A few years ago I took some time off and did a farmstay on a friend's acreage up in the far north coast hinterland.
To work on some art projects, recuperate and just..you know..think.

My studio was this quintessential corrugated iron shed (a banana-packing shed put up sometime in the 70s and long since decommissioned).

This was (a very small part of ) the view to the World Heritage-listed Border Ranges and the mango-eating

You see up there in late December, January and February is mango season and there were 4 mature mango trees on the property; monstrously huge thanks to the rich volcanic soil.

One of those trees was right outside the entrance to the shed (you can see the shadows of the foliage in the photo) and every day the path from the house to the studio was carpeted ankle deep in
a fresh drop of mangoes from the trees.

Every. Single. Day.

Each morning would start, after a good espresso, piling as many mangoes as I could fit piled high in a wheelbarrow, slowly wheeling the whole groaning teetering pile down to the cow fence and tip the lot over. The cows loved 'em. To the point where they started waiting patiently and hungrily, all lined up along the fence every morning at exactly the same hour...waiting for their treat. Then they would snort them up by the bucketful. They weren't dairy cows so I never knew whether the high mango diet made their milk sweeter or indeed mango smoothie flavoured!

You could only dispose of so many that way, or make so many kilos of Sri-L
ankan style mango chutney (delicious!) to give away, and so the remaining ones (especially the ones that had been nibbled fussily on by bandicoots) would start to go off in the sub-tropical heat and you'd end up with mangoes just squelching between your toes.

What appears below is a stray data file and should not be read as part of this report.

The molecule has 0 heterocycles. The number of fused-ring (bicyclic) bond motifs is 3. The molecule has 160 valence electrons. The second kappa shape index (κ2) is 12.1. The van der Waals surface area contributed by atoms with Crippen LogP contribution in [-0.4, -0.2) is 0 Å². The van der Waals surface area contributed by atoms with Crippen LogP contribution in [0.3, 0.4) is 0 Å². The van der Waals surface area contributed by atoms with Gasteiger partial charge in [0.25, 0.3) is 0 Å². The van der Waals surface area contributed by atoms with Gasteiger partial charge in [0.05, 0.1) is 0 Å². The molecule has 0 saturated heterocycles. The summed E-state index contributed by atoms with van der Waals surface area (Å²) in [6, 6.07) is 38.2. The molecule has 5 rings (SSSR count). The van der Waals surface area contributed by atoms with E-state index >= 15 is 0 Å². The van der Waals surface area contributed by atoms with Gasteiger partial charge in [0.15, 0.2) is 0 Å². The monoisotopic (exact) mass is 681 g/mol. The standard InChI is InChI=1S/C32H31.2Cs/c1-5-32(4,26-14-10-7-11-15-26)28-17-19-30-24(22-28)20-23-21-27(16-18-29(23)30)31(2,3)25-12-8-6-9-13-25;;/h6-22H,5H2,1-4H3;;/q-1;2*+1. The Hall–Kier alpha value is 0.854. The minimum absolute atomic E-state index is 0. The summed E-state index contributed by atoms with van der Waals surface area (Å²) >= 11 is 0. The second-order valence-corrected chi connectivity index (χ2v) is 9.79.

You got used to it.

And so these backs back in the big bad city it still kinda irks me to pay exorbitant prices for a single mango.
But who cares. It's delicious.

Mango in ceramic dish with crazed green inner for vessel wednesday.


Blogger Heather Moore said...

A perfect dish for a perfect fruit, all cupped by such an sensually evocative tale - hot air, fragrant with grassy cowshit and overripe mangoes... Thanks for the treat. Hope you have a great vessel Wed.

6 December 2006 at 6:20 pm  
Blogger Julie said...

We had similar issues in Hawaii, though at least on Oahu there were enough people to eat most of the mangos. On the outer islands, though, I understand it was similar to what you described.

I know there are all kinds of fancy recipes out there, but they're so good I always ate them straight up. Yum. They'll always taste like Hawaii to me.

Lovely photo. Now I'm hungry.

7 December 2006 at 12:50 am  
Blogger Ashley said...

love the orang/green pop there, as well as the fantasy of living in a world where more mangoes than a cow can eat fall from the sky for free. I believe I shall move my little mango seedling to a home closer to the radiator, just in case.

7 December 2006 at 1:02 am  
Blogger granolagirl said...

What a great experience, makes me wonder what I'm doing in science sometimes when I hear of the creative experiences of artists.

7 December 2006 at 6:49 am  
Blogger Kaisakaisa said...

Oh, ripe mangos straight from the tree, sounds heavenly... Here in Finland we have to pay A LOT for exotic fruit like that, and the quality varies quite a bit. And I love mangos.

I just recently stumbled across your blog and love the things you make. You've done good choises for listening and reading too:)

7 December 2006 at 8:31 am  
Blogger Rose Red said...

Love your story and the love the vessel - perfect for the mango.

7 December 2006 at 8:40 am  
Blogger Madge said...

Hi Carson - Thanks for visiting my blog! Couldn't find your email, so am leaving a note here about the Jaeger yarn I had such problems with...it's an entirely different yarn than the lovely Jaggerspun Zephyr you're using. (my email address is on my blog if you want to discuss further)

Love your mango story and photo. When I was young we lived for a bit in Bangkok, and had a huge mango tree next to our house. Your story brought back memories of eating mangoes and sticky rice, and green mango pie, and avoiding the stinging red ants that had colonized the tree whenever I played near it.

7 December 2006 at 11:54 am  
Blogger Stephanie said...

I once had a pet rabbit who would go mental for mangos!

He would have been in heaven with you on the farm :)

Beautful photo of the mango in the green dish!

9 December 2006 at 5:51 am  

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